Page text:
Make the most out of Outlook with these tips

Millions of businesses worldwide use Microsoft Outlook, preferring the free web-based email and calendar service over its many competitors. Outlook also offers tasks and contacts management capabilities, among other nifty features that will help you work smarter and boost your efficiency. Let’s take a closer look at some tips to help you make the most of Outlook.

Organize your inbox

Is your Outlook inbox getting a little too cluttered for your liking? Use the Clean Up feature to tidy up your inbox.

From your inbox, click the Home tab and choose from one of three Clean Up options:

  • Clean Up Conversation – reviews an email thread or a conversation and deletes redundant messages
  • Clean Up Folder – reviews conversations in a selected folder and deletes redundant messages
  • Clean Up Folder & Subfolders – reviews all messages in a selected folder and any subfolders, and deletes redundant messages in all of them

Ignore conversations

Besides redundant messages, group conversations that aren’t relevant to you can clutter up your inbox. The Ignore button helps you organize your inbox and focus on relevant emails.

To activate this feature, select a message, then click Home > Ignore > Ignore Conversation. Alternatively, you can open a message in a new window and click Ignore under the Delete function. You can easily revert this action by going to the Deleted Items folder and clicking Ignore > Stop Ignoring Conversation.

Send links to files

This function is especially useful when you need to send large files to your coworkers or clients. You can send a link to the file instead of the file itself as well as set permissions to allow recipients to edit and collaborate on linked files in real time.

To do this, upload the file you wish to send to OneDrive. Then from the message box, click Attach File > Browse web locations > OneDrive.

Tag contacts

To get the attention of a specific person in a group email or meeting invite, use the @Mention function. This works particularly well for emails sent to multiple recipients or if you want to convey the urgency of your message.

In the body of your email or invite message, type the @ symbol followed by the name of the person you want to tag (e.g., @johndoe). Doing so will highlight the name in the message and automatically add it to the To line of your message.

You can also search for messages you’re tagged in by selecting Filter Email from the Home tab, and then clicking Mentioned.

Add notes to emails

With Outlook, you can add sticky notes to specific parts of an email. To add a sticky note, simply drag your cursor to highlight your chosen text in the email, and then release the mouse button to trigger a pop-up object menu. On that object menu, select Add Note. This will open a OneNote feed within Outlook, where you can add text or images to your sticky note.

Schedule a Teams meeting

Teams is Microsoft’s unified communication and collaboration platform, and it includes the Outlook add-in. This feature allows you to set up Teams meetings directly from Outlook. It also lets you view, accept, or join meetings while in either app.

To schedule a Teams meeting on Outlook, follow these steps:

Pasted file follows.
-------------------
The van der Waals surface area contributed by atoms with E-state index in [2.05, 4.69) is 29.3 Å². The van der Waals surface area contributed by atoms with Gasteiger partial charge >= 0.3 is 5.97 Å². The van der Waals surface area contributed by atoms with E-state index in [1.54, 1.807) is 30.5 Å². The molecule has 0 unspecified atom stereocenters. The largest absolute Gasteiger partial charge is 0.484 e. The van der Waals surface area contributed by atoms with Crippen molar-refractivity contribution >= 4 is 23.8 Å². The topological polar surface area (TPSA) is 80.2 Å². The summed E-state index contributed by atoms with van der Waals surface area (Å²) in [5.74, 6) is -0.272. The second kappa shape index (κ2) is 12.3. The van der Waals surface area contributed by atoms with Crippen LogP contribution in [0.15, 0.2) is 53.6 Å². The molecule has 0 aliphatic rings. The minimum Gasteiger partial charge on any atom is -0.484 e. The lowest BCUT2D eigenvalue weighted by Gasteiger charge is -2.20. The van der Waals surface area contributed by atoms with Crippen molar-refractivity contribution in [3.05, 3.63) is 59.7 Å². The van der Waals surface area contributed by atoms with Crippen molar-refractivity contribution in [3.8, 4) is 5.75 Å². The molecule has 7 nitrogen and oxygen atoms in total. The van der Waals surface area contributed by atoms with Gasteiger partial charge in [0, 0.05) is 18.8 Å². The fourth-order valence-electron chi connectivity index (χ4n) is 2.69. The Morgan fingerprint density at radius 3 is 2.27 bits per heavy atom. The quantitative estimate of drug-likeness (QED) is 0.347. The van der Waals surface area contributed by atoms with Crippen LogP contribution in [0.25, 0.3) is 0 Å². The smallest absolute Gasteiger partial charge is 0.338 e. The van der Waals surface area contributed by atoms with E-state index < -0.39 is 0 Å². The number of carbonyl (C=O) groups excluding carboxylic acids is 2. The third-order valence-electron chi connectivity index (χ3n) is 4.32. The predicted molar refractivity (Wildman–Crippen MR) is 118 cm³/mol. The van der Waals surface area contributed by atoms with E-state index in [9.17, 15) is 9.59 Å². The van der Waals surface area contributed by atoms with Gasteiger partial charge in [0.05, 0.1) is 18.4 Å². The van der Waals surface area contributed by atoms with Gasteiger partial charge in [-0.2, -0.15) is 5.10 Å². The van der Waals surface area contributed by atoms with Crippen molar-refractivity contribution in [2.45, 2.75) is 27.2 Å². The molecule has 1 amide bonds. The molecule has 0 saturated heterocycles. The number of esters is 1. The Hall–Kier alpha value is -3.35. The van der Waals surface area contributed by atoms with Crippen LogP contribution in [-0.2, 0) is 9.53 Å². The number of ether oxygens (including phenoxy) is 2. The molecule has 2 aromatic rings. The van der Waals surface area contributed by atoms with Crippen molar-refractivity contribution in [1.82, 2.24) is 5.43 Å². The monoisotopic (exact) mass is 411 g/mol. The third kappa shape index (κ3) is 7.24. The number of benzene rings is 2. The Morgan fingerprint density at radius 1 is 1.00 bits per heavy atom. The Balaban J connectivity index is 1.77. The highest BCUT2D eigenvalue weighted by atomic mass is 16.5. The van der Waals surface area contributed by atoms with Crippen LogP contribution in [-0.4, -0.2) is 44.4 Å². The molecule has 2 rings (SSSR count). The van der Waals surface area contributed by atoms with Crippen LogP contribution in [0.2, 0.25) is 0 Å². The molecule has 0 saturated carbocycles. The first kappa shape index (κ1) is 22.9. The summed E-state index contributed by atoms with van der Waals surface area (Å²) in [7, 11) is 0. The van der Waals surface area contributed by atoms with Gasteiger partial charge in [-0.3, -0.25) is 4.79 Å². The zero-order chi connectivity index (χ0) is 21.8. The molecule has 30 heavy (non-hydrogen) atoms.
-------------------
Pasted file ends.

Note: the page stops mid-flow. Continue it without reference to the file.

1. Switch to the calendar view on Outlook. Click the New Teams Meeting tab.
  2. Add individual participants or entire contact groups to the Required or Optional fields.
  3. Type in the topic, start time, and end time of the meeting. There’s no need to add the dial-in phone numbers and conferencing IDs to the invite, as Outlook does this automatically for you.
  4. Create a message inviting the recipients to the meeting, then click Send.

Share emails to Teams

With Outlook, you can easily share an email from your inbox directly to a specific Teams channel. To do that, follow these steps:

  1. Select the email you want to share.
  2. Click the Share to Teams button.
  3. On the Share to Microsoft Teams pop-up menu, type the name of the person or channel you want to share to. Check the “Include attachments” tickbox if you want to include the email’s attachments.

These are just some of the things you can do to improve your Outlook experience. For more on how to get the most out of Outlook and other Microsoft products, drop us a line today.

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Maximize your Microsoft Word subscription with these tips

Microsoft Word is synonymous with document processing, which isn’t a surprise given its ubiquity and reputation for being user-friendly. Yet, many users are still surprised to learn that it has plenty of useful features, albeit ones that are hiding in plain sight. Here are some of them.

Work online

Don’t have the Word app on your computer, tablet, or smartphone? Go to office.com, sign in with your Microsoft account, and open Word Online, the web version of Word. This is particularly useful for users who have limited free storage space on their devices, as the Word app can be pretty hefty in terms of storage space (2.11 GB for Windows and 1.2 GB for Mac). It allows for the same level of functionality without the storage burden.

Collaborate effectively

You and your colleagues can now edit the same Word document simultaneously and in real time. Simply save the document to your Microsoft OneDrive account, click Share, and send the link to the file to your coworkers. People with the link can access and edit the document using the Word desktop app or Word Online.

Maintain editorial control

Use the Track Changes function of Word to monitor all edits made to your document. To turn on Track Changes, click on the Review tab, and then select Track Changes. You will then be able to view all changes made to the file by every user, and you will also have the ability to reject or accept suggestions and edits as you see fit.

Use Smart Lookup for research